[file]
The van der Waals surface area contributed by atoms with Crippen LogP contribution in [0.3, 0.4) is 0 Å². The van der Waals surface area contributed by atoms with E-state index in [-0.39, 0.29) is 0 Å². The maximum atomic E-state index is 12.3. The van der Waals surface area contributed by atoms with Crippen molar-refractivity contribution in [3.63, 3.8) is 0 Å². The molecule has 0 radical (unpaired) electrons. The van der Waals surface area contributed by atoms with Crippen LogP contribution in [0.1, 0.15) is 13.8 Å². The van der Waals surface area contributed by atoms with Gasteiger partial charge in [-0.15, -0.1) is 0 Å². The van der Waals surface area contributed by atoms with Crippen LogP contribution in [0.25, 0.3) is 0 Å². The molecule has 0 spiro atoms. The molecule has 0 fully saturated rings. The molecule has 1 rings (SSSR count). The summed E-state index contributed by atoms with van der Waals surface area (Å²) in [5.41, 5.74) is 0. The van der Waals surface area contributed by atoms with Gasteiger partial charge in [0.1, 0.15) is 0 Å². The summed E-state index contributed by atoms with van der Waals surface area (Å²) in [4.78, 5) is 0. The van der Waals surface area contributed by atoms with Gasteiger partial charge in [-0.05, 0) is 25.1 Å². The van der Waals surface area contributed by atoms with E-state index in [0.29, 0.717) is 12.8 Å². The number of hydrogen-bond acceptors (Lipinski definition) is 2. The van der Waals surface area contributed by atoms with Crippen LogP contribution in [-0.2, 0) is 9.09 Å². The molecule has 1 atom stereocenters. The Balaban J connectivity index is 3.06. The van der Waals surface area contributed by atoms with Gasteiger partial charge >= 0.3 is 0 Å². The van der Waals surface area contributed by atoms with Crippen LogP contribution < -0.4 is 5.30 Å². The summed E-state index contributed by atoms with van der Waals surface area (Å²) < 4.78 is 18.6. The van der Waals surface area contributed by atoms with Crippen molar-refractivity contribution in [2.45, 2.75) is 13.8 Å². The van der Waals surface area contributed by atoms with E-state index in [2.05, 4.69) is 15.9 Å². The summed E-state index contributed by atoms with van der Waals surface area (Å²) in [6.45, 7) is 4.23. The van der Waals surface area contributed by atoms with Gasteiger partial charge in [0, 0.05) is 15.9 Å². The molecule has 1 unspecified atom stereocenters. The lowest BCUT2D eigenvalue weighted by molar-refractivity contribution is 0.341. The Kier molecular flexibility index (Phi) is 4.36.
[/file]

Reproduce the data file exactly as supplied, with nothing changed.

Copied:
The van der Waals surface area contributed by atoms with Crippen LogP contribution in [0.3, 0.4) is 0 Å². The van der Waals surface area contributed by atoms with E-state index in [-0.39, 0.29) is 0 Å². The maximum atomic E-state index is 12.3. The van der Waals surface area contributed by atoms with Crippen molar-refractivity contribution in [3.63, 3.8) is 0 Å². The molecule has 0 radical (unpaired) electrons. The van der Waals surface area contributed by atoms with Crippen LogP contribution in [0.1, 0.15) is 13.8 Å². The van der Waals surface area contributed by atoms with Gasteiger partial charge in [-0.15, -0.1) is 0 Å². The van der Waals surface area contributed by atoms with Crippen LogP contribution in [0.25, 0.3) is 0 Å². The molecule has 0 spiro atoms. The molecule has 0 fully saturated rings. The molecule has 1 rings (SSSR count). The summed E-state index contributed by atoms with van der Waals surface area (Å²) in [5.41, 5.74) is 0. The van der Waals surface area contributed by atoms with Gasteiger partial charge in [0.1, 0.15) is 0 Å². The summed E-state index contributed by atoms with van der Waals surface area (Å²) in [4.78, 5) is 0. The van der Waals surface area contributed by atoms with Gasteiger partial charge in [-0.05, 0) is 25.1 Å². The van der Waals surface area contributed by atoms with E-state index in [0.29, 0.717) is 12.8 Å². The number of hydrogen-bond acceptors (Lipinski definition) is 2. The van der Waals surface area contributed by atoms with Crippen LogP contribution in [-0.2, 0) is 9.09 Å². The molecule has 1 atom stereocenters. The Balaban J connectivity index is 3.06. The van der Waals surface area contributed by atoms with Gasteiger partial charge >= 0.3 is 0 Å². The van der Waals surface area contributed by atoms with Crippen LogP contribution < -0.4 is 5.30 Å². The summed E-state index contributed by atoms with van der Waals surface area (Å²) < 4.78 is 18.6. The van der Waals surface area contributed by atoms with Crippen molar-refractivity contribution in [2.45, 2.75) is 13.8 Å². The van der Waals surface area contributed by atoms with E-state index in [2.05, 4.69) is 15.9 Å². The summed E-state index contributed by atoms with van der Waals surface area (Å²) in [6.45, 7) is 4.23. The van der Waals surface area contributed by atoms with Gasteiger partial charge in [0, 0.05) is 15.9 Å². The molecule has 1 unspecified atom stereocenters. The lowest BCUT2D eigenvalue weighted by molar-refractivity contribution is 0.341. The Kier molecular flexibility index (Phi) is 4.36.